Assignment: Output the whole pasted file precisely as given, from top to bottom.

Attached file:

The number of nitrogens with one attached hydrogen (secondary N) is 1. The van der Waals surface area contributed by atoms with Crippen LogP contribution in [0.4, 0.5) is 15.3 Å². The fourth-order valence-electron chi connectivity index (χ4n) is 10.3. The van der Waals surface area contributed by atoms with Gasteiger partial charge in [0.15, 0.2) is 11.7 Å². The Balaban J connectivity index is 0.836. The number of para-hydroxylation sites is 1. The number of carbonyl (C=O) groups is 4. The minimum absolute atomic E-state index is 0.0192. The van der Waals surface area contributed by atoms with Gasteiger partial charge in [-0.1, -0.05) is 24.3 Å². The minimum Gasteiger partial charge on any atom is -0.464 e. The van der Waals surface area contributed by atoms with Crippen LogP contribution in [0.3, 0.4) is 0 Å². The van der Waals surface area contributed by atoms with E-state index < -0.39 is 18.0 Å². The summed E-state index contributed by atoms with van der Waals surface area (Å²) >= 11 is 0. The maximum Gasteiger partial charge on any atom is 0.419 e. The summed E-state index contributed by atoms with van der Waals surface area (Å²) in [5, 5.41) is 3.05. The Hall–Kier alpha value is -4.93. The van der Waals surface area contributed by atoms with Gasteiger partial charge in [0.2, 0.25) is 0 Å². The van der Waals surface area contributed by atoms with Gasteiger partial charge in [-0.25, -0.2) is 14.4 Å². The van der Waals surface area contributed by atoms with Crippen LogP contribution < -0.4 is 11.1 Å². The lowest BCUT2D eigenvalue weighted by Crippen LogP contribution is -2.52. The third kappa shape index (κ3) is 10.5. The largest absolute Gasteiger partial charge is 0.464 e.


The number of nitrogens with one attached hydrogen (secondary N) is 1. The van der Waals surface area contributed by atoms with Crippen LogP contribution in [0.4, 0.5) is 15.3 Å². The fourth-order valence-electron chi connectivity index (χ4n) is 10.3. The van der Waals surface area contributed by atoms with Gasteiger partial charge in [0.15, 0.2) is 11.7 Å². The Balaban J connectivity index is 0.836. The number of para-hydroxylation sites is 1. The number of carbonyl (C=O) groups is 4. The minimum absolute atomic E-state index is 0.0192. The van der Waals surface area contributed by atoms with Gasteiger partial charge in [-0.1, -0.05) is 24.3 Å². The minimum Gasteiger partial charge on any atom is -0.464 e. The van der Waals surface area contributed by atoms with Crippen LogP contribution in [0.3, 0.4) is 0 Å². The van der Waals surface area contributed by atoms with E-state index < -0.39 is 18.0 Å². The summed E-state index contributed by atoms with van der Waals surface area (Å²) >= 11 is 0. The maximum Gasteiger partial charge on any atom is 0.419 e. The summed E-state index contributed by atoms with van der Waals surface area (Å²) in [5, 5.41) is 3.05. The Hall–Kier alpha value is -4.93. The van der Waals surface area contributed by atoms with Gasteiger partial charge in [0.2, 0.25) is 0 Å². The van der Waals surface area contributed by atoms with Gasteiger partial charge in [-0.25, -0.2) is 14.4 Å². The van der Waals surface area contributed by atoms with Crippen LogP contribution < -0.4 is 11.1 Å². The lowest BCUT2D eigenvalue weighted by Crippen LogP contribution is -2.52. The third kappa shape index (κ3) is 10.5. The largest absolute Gasteiger partial charge is 0.464 e.